An undersecured mortgagee’s “release of [its entire underlying claim] was value obtained ‘in exchange for’ the [pre-bankruptcy] sale of the [debtor’s] property,” held the U.S. Court of Appeals for the Tenth Circuit on Dec. 6, 2016. In re Expert South Tulsa LLC, 2016 U.S. App. LEXIS 21704, at *11 (10th Cir. Dec. 6, 2016). The Tenth Circuit flatly rejected the debtor’s attempt “to set aside as a fraudulent transfer its own sale of real estate that was encumbered by a mortgage far exceeding the sale price.” Id. at *1. Affirming the lower courts, the court stressed the extraordinary value to the debtor of the undersecured lender’s “dismiss[al] with prejudice [of] its claims under the mortgage and the mortgage note.” Id. at *9.


A number of appellate courts have, within the past year, analyzed “value” in the fraudulent transfer context. See, e.g., In re PSN USA, Inc., 615 F. App’x 925 (11th Cir. 2015) (insolvent corporate subsidiary’s payment of parent’s contractual obligations not a fraudulent transfer when “the [subsidiary] Debtor received reasonably equivalent value in exchange for [its cash] transfers.”); Janvey v. Golf Channel, Inc., 487 S.W. 3d 560 (Tex. 2016) (“reasonably equivalent value” as defense to fraudulent transfer suit “can be satisfied with evidence that the transferee (1) fully performed under a lawful, arm’s-length contract for fair market value, (2) provided consideration that had objective value at the time of the transaction, and (3) made the exchange in the ordinary course of the transferee’s business … . [V]alue is value regardless of whether the debtor is insolvent … .”); Janvey v. Golf Channel, Inc., 834 F.3d 570, 573 (5th Cir. 2016) (affirmed dismissal of receiver’s fraudulent transfer suit against advertising firm for $5.9 million received in good faith from Ponzi scheme debtor; district court found debtor had received market value of advertising services and that defendant “looks more like an innocent trade creditor … .”).

“Value,” for purposes of Bankruptcy Code (“Code”) § 548, “means property, or satisfaction or securing of a present or antecedent debt of the debtor … .” A trial court’s finding of value is a factual matter. In re Fruehauf Trailer, 444 F.3d 203, 214 (3rd Cir. 2006) (plaintiff must prove that value of intangible benefit is zero); 1756 W. Lake St LLC v. Am. Chartered Bank, 787 F.3d 383, 387 (7th Cir. 2015) (court approximated value of benefit); Creditors’ Comm. of Jumer’s Castle Dodge v. Jumer, 472 F.3d 943, 947 (7th Cir. 2007) (court must “determine the value of what was transferred and … compare it to what was received.”). When the transferee is a creditor, the debtor receives value for the transfer only if it satisfies part or all of the transferee-creditor’s claim against the debtor. Id.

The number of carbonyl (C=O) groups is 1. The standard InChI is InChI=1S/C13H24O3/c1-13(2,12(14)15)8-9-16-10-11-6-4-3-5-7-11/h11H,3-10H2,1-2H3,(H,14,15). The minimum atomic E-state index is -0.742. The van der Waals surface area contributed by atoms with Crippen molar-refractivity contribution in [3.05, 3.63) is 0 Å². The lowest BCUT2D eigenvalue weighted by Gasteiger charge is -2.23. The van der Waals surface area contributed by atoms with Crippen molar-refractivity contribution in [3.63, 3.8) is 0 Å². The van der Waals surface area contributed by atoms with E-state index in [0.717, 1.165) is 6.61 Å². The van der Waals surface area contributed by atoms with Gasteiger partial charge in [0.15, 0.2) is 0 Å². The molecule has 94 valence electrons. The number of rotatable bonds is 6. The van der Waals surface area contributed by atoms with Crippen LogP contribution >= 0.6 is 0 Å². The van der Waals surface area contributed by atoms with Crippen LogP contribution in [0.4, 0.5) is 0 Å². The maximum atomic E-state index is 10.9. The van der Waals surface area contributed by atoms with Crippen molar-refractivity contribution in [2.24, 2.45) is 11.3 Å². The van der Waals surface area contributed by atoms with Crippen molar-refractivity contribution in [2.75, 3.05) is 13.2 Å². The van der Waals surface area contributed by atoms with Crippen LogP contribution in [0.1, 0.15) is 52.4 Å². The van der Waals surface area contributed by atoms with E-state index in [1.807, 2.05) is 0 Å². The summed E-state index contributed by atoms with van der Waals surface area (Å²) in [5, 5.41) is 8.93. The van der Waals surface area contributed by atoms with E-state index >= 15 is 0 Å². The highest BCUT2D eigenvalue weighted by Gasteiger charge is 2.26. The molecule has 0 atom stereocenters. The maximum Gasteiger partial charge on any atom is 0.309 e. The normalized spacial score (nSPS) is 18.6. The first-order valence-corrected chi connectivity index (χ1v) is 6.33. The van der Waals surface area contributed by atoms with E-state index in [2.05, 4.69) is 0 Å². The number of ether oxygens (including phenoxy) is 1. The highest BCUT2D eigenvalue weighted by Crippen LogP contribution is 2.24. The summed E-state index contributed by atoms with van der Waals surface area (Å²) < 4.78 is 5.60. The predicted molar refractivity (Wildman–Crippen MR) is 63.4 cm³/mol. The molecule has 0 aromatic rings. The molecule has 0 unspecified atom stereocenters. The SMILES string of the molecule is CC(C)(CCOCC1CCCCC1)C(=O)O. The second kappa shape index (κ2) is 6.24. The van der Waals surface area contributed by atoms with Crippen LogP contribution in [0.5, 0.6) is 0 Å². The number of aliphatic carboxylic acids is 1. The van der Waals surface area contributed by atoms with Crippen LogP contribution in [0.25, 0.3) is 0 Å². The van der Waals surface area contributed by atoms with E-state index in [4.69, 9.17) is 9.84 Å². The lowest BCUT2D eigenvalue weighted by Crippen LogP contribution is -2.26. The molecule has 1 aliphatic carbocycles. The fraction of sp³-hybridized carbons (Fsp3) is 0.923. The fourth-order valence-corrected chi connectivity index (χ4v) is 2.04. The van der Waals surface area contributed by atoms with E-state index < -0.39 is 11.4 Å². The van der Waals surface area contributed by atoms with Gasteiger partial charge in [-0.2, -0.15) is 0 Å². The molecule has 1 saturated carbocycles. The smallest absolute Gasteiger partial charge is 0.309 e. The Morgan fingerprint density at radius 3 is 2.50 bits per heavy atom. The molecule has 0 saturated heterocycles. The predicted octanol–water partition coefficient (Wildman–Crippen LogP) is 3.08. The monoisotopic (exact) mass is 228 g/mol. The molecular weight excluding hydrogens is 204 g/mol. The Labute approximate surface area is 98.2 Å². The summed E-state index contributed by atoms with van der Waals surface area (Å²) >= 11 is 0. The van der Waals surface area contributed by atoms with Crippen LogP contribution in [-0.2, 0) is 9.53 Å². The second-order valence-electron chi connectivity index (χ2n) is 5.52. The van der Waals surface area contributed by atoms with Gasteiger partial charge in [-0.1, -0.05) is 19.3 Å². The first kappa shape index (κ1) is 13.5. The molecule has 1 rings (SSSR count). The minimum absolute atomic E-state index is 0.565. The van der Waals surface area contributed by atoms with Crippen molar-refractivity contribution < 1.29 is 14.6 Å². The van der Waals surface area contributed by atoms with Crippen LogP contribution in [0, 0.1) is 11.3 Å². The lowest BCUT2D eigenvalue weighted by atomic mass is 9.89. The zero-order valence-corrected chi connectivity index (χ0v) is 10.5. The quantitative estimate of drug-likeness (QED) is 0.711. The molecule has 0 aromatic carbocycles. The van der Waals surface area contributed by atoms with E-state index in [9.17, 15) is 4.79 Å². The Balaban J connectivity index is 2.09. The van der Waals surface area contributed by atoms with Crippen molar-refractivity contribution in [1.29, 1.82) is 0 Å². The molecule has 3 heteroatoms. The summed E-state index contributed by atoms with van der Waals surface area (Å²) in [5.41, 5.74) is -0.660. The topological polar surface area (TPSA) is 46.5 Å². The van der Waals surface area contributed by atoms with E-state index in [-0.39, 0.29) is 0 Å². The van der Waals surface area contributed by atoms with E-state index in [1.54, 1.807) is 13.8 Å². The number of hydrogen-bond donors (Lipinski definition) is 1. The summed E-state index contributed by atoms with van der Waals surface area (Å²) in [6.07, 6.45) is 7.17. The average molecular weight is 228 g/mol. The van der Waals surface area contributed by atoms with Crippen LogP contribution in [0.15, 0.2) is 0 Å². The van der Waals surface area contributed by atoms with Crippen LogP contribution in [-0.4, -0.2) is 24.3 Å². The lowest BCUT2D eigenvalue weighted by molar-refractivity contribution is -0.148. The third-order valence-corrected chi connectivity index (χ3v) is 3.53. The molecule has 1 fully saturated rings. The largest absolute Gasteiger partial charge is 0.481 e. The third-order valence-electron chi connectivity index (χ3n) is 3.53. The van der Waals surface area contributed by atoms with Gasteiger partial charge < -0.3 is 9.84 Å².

The debtor owned a parcel of real estate subject to a $7.75-million mortgage and other liens totaling roughly $500,000. After defaulting on the mortgage loan, the debtor chose to find a buyer for the property rather than defend a foreclosure action brought by the mortgagee. It eventually found a buyer, C, who paid $3 million “contingent on delivery of free and clear title.” At the closing, the purchase price was distributed as follows: $1.74 million to the mortgagee; $115,000 to other lienholders; $686,000 to the debtor’s unsecured creditors; and $261,000 to the debtor. C then sold the property “for $4.4 million only eleven days after closing,” a troubling fact for the debtor. 2016 U.S. App. LEXIS 21704, Id. at *3.